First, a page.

In February and March, attends meetings and writes statements in support of Salman Rushdie.
On 11 October, he receives the Emerson-Thoreau Medal for distinguished achievement in literature from the American Academy of Arts and Sciences.
“Norman Mailer: Ten Favorite American Novels.” The Reader’s Catalog: An Annotated Selection of More than 40,000 of the Best Books in Print in 208 Categories. Edited by Geoffrey O’Brien with Stephen Wasserstein and Helen Morris. New York: Jason Epstein/Random House. Mailer’s ten favorite American novels are in a box on page 259, one of a number of such brightener inserts in this mammoth catalog. He notes that except for Huckleberry Finn, he read the other nine in his first year of college: “Freshman year at Harvard is luminous because of these books.” They are, in his order of importance: U.S.A., Huckleberry Finn, Studs Lonigan, Look Homeward, Angel, The Grapes of Wrath, The Great Gatsby, The Sun Also Rises, Appointment in Samarra, The Postman Always Rings Twice, Moby-Dick. See 99.11, in which he lists the same books, same order. See also 99.10, 07.44, 09.4.
Introduction to Messages: New and Selected Poems, 1969-1989, by Luke Breit, 5-8. Fort Bragg, CA: Q.E.D. Press, 1989. Softcover. Mailer praises Bret (son of Mailer’s friend, the late Harvey Breit) for being “one of the best romantic poets we’ve got” and for giving him a lift. “Luke Breit is Doctor Breit, Traffic Consultant for locked-up synapses and fucked-up grace.” Rpt: Project Mailer.
“Norman Mailer Complains about Mention in ‘Tru.’” Article by Glenn Collins. New York Times, 21 December, 28. Report on a disagreement between Mailer and Jay Presson Allen, author of “Tru,” a one-man Broadway play about Truman Capote, starring Robert Morse.
“Cosmic Ventures: A Meditation of God at War.” Esquire, December, 156-57. Mailer refines his ideas on the nature of God first given in “Hip, Hell and the Navigator” (59.2): “It has occurred to me since, despite my reputation as a male chauvinist, that God may be referred to as ‘She’ as legitimately (for all we know) as ‘He,’ or, even better, as ‘They,’ if one can conceive of divinity as marriage between a godlike Male and Female, a marriage, indeed that may not work a great deal better than the majority of ours!” Rpt: Living Philosophies: The Reflections of Some Eminent Men and Women of Our Time, edited by Clifton Fadiman. New York: Doubleday, 1990. See 75.2, 75.11, 82.15, 83.45.
“Harlot’s Ghost: An Excerpt.” Story 37 (Autumn), 10-13. Advance excerpt from novel of same title (91.26). In a note prefacing this excerpt (which erroneously notes that Mailer was a chemistry major at Harvard), Mailer is quoted on the importance of winning the Story college short story contest in 1941: “Obviously it was one of the most important experiences of my life up to then. In those days, for a young writer to be published in Story was enough to give you the beginning of a real certainty that perhaps you were meant to be a writer.” Rpt: This excerpt (taken from the conclusion of chapter 1, part 1, “Early Years, Early Training,” of “The Alpha Manuscript”) describes a lunch at “21.” In the final version, Mailer makes several small but significant changes. See 41.1.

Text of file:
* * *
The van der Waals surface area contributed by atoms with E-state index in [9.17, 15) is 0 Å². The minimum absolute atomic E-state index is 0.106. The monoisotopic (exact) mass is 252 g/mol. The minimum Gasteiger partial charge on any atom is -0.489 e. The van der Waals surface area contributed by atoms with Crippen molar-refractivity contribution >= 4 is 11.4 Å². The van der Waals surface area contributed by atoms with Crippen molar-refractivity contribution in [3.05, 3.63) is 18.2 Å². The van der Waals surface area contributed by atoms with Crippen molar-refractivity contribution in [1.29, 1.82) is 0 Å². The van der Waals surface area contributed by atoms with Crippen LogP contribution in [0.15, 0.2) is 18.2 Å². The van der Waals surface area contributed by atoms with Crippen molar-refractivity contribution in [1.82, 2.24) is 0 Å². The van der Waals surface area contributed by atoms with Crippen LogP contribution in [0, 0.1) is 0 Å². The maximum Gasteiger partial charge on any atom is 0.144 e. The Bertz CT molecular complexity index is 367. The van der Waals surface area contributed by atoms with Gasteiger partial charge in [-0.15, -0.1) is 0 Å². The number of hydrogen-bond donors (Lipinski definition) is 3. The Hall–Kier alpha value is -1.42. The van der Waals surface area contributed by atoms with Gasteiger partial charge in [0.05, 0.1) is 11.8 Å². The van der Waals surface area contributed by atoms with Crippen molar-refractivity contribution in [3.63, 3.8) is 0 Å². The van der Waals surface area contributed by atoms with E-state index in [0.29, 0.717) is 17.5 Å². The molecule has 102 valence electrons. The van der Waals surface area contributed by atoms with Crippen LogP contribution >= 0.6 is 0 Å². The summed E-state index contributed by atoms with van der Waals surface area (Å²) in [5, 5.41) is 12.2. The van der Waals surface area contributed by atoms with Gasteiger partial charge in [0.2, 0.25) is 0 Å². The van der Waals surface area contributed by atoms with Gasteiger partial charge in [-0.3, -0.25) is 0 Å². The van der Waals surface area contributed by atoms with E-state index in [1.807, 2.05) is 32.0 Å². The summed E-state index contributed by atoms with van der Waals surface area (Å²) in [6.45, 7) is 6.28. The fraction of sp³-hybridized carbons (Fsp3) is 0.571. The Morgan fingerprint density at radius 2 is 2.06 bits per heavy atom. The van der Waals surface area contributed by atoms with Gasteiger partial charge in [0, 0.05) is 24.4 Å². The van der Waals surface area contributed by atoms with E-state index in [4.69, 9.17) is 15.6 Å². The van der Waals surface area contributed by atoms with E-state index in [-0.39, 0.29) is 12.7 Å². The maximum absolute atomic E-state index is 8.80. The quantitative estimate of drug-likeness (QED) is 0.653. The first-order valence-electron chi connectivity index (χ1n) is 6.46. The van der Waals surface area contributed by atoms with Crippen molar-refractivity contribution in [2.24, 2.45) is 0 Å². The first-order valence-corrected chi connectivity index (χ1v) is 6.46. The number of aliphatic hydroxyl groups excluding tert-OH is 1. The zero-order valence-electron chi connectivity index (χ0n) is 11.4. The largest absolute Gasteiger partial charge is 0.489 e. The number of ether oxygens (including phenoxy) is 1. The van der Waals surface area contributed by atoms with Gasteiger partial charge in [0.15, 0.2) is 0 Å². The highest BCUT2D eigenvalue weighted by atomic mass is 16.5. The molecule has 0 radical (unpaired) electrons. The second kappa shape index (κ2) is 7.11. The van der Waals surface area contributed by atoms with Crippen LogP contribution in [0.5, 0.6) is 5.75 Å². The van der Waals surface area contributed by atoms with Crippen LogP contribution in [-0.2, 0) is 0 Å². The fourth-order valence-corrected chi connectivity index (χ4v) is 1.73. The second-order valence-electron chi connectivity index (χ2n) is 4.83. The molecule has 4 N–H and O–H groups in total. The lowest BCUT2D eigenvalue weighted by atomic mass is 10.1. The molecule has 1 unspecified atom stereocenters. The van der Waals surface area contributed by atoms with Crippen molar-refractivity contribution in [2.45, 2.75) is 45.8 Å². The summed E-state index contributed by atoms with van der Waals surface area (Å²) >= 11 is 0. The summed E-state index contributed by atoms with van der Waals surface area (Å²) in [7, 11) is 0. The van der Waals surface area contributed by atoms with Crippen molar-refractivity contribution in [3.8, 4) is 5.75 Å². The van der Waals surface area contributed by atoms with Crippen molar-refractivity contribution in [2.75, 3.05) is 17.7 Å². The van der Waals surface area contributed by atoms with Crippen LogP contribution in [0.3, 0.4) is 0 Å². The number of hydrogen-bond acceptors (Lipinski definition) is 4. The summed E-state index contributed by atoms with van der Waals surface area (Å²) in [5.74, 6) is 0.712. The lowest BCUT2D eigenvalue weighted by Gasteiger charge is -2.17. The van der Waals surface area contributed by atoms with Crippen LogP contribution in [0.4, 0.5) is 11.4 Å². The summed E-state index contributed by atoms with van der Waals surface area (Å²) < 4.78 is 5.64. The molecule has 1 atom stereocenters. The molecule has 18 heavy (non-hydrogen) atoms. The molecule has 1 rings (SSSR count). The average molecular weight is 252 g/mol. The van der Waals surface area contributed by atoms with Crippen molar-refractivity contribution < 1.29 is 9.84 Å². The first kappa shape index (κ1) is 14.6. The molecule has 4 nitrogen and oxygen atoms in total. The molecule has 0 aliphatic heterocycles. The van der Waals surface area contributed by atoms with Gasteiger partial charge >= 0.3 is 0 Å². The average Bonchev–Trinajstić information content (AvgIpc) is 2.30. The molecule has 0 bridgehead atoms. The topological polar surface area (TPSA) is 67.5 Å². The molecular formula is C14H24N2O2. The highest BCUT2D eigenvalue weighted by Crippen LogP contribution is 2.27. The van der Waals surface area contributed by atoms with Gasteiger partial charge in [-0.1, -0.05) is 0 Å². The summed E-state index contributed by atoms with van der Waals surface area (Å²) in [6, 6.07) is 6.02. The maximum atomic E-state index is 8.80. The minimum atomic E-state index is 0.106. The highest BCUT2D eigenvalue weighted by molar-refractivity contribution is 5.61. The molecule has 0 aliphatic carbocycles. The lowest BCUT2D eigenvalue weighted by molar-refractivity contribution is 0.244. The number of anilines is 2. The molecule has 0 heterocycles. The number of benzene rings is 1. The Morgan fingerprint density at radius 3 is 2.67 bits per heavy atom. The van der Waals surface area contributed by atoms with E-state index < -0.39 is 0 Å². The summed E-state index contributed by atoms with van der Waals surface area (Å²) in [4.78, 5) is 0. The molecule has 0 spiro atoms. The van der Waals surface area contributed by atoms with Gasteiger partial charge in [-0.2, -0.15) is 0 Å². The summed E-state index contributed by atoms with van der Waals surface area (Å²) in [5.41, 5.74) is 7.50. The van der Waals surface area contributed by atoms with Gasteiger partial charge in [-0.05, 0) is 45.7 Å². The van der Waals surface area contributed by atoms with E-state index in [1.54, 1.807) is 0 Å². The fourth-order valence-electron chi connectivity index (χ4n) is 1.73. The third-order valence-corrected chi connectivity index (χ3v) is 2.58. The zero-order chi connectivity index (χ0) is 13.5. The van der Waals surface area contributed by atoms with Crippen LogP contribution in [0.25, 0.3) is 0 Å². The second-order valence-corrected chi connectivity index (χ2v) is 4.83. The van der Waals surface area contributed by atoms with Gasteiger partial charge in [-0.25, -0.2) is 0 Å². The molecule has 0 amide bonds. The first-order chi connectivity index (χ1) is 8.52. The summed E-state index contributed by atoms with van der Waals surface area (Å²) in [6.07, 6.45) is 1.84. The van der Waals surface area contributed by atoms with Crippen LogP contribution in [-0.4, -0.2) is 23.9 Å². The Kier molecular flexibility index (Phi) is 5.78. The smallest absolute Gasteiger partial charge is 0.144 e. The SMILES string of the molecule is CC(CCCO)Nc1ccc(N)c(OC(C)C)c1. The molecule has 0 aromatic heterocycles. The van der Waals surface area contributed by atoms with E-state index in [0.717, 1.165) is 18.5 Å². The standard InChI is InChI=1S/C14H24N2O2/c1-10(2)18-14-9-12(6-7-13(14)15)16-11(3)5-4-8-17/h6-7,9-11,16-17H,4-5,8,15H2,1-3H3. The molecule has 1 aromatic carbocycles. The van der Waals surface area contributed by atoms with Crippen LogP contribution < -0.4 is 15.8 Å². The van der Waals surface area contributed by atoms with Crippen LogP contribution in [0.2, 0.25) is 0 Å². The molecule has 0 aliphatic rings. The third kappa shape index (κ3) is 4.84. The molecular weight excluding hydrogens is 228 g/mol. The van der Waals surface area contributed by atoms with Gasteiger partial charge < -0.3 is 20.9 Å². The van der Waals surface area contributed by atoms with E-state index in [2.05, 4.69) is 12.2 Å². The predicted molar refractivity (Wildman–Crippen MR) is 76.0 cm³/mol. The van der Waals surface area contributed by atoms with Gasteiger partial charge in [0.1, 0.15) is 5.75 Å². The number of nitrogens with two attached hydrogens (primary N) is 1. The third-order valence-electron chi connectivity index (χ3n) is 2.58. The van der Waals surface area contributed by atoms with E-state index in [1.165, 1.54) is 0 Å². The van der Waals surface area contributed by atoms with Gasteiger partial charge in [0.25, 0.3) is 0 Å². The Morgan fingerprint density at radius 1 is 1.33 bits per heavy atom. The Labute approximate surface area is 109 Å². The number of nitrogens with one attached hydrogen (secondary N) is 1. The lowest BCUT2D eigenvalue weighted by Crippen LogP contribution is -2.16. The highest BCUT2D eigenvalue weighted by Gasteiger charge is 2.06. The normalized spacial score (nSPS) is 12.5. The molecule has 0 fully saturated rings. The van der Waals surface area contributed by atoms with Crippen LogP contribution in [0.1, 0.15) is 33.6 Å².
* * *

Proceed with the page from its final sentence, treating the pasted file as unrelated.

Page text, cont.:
“Checking In with Norman Mailer.” Interview with Carole Mallory. Smart, September-October, 96-102. Wide-ranging interview: his novel-in-progress, Harlot’s Ghost (91.26), Tom Wolfe’s Bonfire of the Vanities, E.L. Doctorow’s Billy Bathgate, the media, greed and wealth in the 80s, his directorial aspirations, Ronald Reagan, George Bush, and abortion.
“A Folly Repeated: On Conviction and Creative Freedom, as Reflected by the Salman Rushdie Controversy.” Writer’s Digest, July, 80, 78-79. Full statement read in New York on 22 February at a meeting of hundreds of writers in support of Salman Rushdie. Some of the writers present were Larry McMurtry, Don DeLillo, E.L. Doctorow, Susan Sontag, Gay Talese, Joan Didion, Diana Trilling, John Gregory Dunne, Edward Said, Mary Gordon, Robert Stone and Robert Caro. Rpt: 89.2; Salman Rushdie: Sentenced to Death, by W.J. Weatherby. New York: Carroll and Graf, 1990 (partial); 98.7. See 89.3–89.5, 93.9.
“Books: Moonraker.” Interview by Tom Piazza.” Omni, July, 18, 78. Mailer revisits some of the questions he raised in Of a Fire on the Moon (71.1), including the ultimate one: was Apollo 11 a noble or an insane venture?
Letter to the Editor. The Humanist, July/August. Mailer’s updates his definition of what a humanist is (his old one appeared in the October-November, 1951 issue), by stating that the Impressionist and post-Impressionists “were still painting out of a world where proportions of the human himself” were still in evidence, whereas in the current period art “is something much larger, much colder, and certainly more apathetic” to human life. Rpt: 14.3.